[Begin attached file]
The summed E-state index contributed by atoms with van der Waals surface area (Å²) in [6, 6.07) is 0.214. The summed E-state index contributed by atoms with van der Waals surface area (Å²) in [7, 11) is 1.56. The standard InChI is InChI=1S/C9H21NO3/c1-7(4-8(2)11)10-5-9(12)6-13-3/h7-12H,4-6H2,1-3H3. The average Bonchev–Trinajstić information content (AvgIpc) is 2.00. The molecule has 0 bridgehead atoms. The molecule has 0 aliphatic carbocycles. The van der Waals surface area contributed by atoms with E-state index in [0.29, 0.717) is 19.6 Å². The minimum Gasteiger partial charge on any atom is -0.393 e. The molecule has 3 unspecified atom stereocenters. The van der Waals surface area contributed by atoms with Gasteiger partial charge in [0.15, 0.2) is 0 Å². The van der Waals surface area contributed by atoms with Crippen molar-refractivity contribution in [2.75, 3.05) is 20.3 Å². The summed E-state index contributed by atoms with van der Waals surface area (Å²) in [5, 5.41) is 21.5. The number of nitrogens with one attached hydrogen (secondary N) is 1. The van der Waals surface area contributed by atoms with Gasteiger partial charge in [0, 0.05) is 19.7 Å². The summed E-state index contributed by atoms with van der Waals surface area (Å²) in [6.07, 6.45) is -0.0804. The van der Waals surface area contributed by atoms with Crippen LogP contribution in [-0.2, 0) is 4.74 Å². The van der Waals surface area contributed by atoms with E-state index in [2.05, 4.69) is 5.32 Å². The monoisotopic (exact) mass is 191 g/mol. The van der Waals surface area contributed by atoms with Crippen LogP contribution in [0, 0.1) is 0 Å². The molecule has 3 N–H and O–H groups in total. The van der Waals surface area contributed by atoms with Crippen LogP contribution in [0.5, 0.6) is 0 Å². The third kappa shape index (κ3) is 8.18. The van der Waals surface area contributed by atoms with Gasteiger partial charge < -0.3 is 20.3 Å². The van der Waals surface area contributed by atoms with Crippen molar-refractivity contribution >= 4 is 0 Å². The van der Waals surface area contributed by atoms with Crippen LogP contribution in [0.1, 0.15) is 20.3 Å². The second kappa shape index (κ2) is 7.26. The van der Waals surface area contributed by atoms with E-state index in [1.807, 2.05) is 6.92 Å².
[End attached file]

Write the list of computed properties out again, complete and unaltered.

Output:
The summed E-state index contributed by atoms with van der Waals surface area (Å²) in [6, 6.07) is 0.214. The summed E-state index contributed by atoms with van der Waals surface area (Å²) in [7, 11) is 1.56. The standard InChI is InChI=1S/C9H21NO3/c1-7(4-8(2)11)10-5-9(12)6-13-3/h7-12H,4-6H2,1-3H3. The average Bonchev–Trinajstić information content (AvgIpc) is 2.00. The molecule has 0 bridgehead atoms. The molecule has 0 aliphatic carbocycles. The van der Waals surface area contributed by atoms with E-state index in [0.29, 0.717) is 19.6 Å². The minimum Gasteiger partial charge on any atom is -0.393 e. The molecule has 3 unspecified atom stereocenters. The van der Waals surface area contributed by atoms with Gasteiger partial charge in [0.15, 0.2) is 0 Å². The van der Waals surface area contributed by atoms with Crippen molar-refractivity contribution in [2.75, 3.05) is 20.3 Å². The summed E-state index contributed by atoms with van der Waals surface area (Å²) in [5, 5.41) is 21.5. The number of nitrogens with one attached hydrogen (secondary N) is 1. The van der Waals surface area contributed by atoms with Gasteiger partial charge in [0, 0.05) is 19.7 Å². The summed E-state index contributed by atoms with van der Waals surface area (Å²) in [6.07, 6.45) is -0.0804. The van der Waals surface area contributed by atoms with Crippen LogP contribution in [-0.2, 0) is 4.74 Å². The van der Waals surface area contributed by atoms with E-state index in [2.05, 4.69) is 5.32 Å². The monoisotopic (exact) mass is 191 g/mol. The van der Waals surface area contributed by atoms with Crippen LogP contribution in [0, 0.1) is 0 Å². The molecule has 3 N–H and O–H groups in total. The van der Waals surface area contributed by atoms with Crippen LogP contribution in [0.5, 0.6) is 0 Å². The third kappa shape index (κ3) is 8.18. The van der Waals surface area contributed by atoms with Gasteiger partial charge < -0.3 is 20.3 Å². The van der Waals surface area contributed by atoms with Crippen molar-refractivity contribution >= 4 is 0 Å². The van der Waals surface area contributed by atoms with Crippen LogP contribution in [0.1, 0.15) is 20.3 Å². The second kappa shape index (κ2) is 7.26. The van der Waals surface area contributed by atoms with E-state index in [1.807, 2.05) is 6.92 Å².